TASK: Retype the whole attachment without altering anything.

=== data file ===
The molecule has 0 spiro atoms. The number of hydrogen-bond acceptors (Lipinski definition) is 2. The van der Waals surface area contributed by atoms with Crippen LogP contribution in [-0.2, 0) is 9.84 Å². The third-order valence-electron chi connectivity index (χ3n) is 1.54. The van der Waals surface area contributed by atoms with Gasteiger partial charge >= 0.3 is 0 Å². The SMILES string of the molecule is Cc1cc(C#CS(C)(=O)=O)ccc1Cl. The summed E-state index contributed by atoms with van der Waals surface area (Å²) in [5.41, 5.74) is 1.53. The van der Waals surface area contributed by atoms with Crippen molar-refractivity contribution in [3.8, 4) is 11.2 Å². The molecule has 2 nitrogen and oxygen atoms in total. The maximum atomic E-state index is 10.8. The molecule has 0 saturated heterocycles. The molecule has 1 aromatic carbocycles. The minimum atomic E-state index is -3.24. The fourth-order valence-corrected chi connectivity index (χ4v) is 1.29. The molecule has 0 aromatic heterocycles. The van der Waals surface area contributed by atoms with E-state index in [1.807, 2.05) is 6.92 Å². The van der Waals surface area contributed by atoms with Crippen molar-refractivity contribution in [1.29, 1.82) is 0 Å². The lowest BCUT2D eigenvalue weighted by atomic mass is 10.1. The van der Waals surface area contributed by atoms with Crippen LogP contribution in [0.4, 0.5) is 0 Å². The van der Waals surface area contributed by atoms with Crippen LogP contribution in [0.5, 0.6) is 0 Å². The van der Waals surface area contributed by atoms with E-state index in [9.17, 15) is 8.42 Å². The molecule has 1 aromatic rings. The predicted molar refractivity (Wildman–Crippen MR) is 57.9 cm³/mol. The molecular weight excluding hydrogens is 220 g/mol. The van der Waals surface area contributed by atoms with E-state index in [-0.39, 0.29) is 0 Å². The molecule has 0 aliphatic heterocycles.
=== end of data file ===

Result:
The molecule has 0 spiro atoms. The number of hydrogen-bond acceptors (Lipinski definition) is 2. The van der Waals surface area contributed by atoms with Crippen LogP contribution in [-0.2, 0) is 9.84 Å². The third-order valence-electron chi connectivity index (χ3n) is 1.54. The van der Waals surface area contributed by atoms with Gasteiger partial charge >= 0.3 is 0 Å². The SMILES string of the molecule is Cc1cc(C#CS(C)(=O)=O)ccc1Cl. The summed E-state index contributed by atoms with van der Waals surface area (Å²) in [5.41, 5.74) is 1.53. The van der Waals surface area contributed by atoms with Crippen molar-refractivity contribution in [3.8, 4) is 11.2 Å². The molecule has 2 nitrogen and oxygen atoms in total. The maximum atomic E-state index is 10.8. The molecule has 0 saturated heterocycles. The molecule has 1 aromatic carbocycles. The minimum atomic E-state index is -3.24. The fourth-order valence-corrected chi connectivity index (χ4v) is 1.29. The molecule has 0 aromatic heterocycles. The van der Waals surface area contributed by atoms with E-state index in [1.807, 2.05) is 6.92 Å². The van der Waals surface area contributed by atoms with Crippen molar-refractivity contribution in [1.29, 1.82) is 0 Å². The lowest BCUT2D eigenvalue weighted by atomic mass is 10.1. The van der Waals surface area contributed by atoms with Crippen LogP contribution in [0.4, 0.5) is 0 Å². The van der Waals surface area contributed by atoms with Crippen LogP contribution in [0.5, 0.6) is 0 Å². The van der Waals surface area contributed by atoms with E-state index in [9.17, 15) is 8.42 Å². The molecule has 1 aromatic rings. The predicted molar refractivity (Wildman–Crippen MR) is 57.9 cm³/mol. The molecular weight excluding hydrogens is 220 g/mol. The van der Waals surface area contributed by atoms with E-state index in [-0.39, 0.29) is 0 Å². The molecule has 0 aliphatic heterocycles.